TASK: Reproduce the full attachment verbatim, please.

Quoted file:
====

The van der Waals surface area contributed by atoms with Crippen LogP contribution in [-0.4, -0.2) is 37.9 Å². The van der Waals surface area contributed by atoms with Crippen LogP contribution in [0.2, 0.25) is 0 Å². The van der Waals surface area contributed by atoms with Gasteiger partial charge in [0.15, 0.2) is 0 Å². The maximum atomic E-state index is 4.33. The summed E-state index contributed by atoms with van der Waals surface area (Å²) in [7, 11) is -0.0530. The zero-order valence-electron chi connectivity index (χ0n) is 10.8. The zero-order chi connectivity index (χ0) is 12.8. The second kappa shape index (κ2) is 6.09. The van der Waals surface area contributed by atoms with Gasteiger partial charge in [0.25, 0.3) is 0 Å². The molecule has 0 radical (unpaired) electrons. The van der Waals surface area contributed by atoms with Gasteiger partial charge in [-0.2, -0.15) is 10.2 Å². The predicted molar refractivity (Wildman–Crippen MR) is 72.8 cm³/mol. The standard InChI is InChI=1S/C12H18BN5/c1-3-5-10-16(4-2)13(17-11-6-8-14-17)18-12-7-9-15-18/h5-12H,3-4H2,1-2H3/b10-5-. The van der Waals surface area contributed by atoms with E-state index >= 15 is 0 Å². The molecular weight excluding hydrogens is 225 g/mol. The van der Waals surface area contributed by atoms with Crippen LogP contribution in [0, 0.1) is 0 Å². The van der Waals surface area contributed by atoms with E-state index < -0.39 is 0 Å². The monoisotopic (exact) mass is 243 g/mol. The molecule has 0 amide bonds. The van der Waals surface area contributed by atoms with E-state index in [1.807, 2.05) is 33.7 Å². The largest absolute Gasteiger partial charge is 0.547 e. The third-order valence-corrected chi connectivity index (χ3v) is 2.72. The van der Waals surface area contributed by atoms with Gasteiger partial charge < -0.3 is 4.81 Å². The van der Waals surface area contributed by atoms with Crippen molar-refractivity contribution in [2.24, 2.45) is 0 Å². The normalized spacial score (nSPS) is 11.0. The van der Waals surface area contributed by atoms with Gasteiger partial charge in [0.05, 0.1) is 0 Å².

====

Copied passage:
The van der Waals surface area contributed by atoms with Crippen LogP contribution in [-0.4, -0.2) is 37.9 Å². The van der Waals surface area contributed by atoms with Crippen LogP contribution in [0.2, 0.25) is 0 Å². The van der Waals surface area contributed by atoms with Gasteiger partial charge in [0.15, 0.2) is 0 Å². The maximum atomic E-state index is 4.33. The summed E-state index contributed by atoms with van der Waals surface area (Å²) in [7, 11) is -0.0530. The zero-order valence-electron chi connectivity index (χ0n) is 10.8. The zero-order chi connectivity index (χ0) is 12.8. The second kappa shape index (κ2) is 6.09. The van der Waals surface area contributed by atoms with Gasteiger partial charge in [0.25, 0.3) is 0 Å². The molecule has 0 radical (unpaired) electrons. The van der Waals surface area contributed by atoms with Gasteiger partial charge in [-0.2, -0.15) is 10.2 Å². The predicted molar refractivity (Wildman–Crippen MR) is 72.8 cm³/mol. The standard InChI is InChI=1S/C12H18BN5/c1-3-5-10-16(4-2)13(17-11-6-8-14-17)18-12-7-9-15-18/h5-12H,3-4H2,1-2H3/b10-5-. The van der Waals surface area contributed by atoms with E-state index >= 15 is 0 Å². The molecular weight excluding hydrogens is 225 g/mol. The van der Waals surface area contributed by atoms with Crippen LogP contribution in [0, 0.1) is 0 Å². The van der Waals surface area contributed by atoms with E-state index < -0.39 is 0 Å². The monoisotopic (exact) mass is 243 g/mol. The molecule has 0 amide bonds. The van der Waals surface area contributed by atoms with E-state index in [1.807, 2.05) is 33.7 Å². The largest absolute Gasteiger partial charge is 0.547 e. The third-order valence-corrected chi connectivity index (χ3v) is 2.72. The van der Waals surface area contributed by atoms with Gasteiger partial charge < -0.3 is 4.81 Å². The van der Waals surface area contributed by atoms with Crippen molar-refractivity contribution in [2.24, 2.45) is 0 Å². The normalized spacial score (nSPS) is 11.0. The van der Waals surface area contributed by atoms with Gasteiger partial charge in [0.05, 0.1) is 0 Å².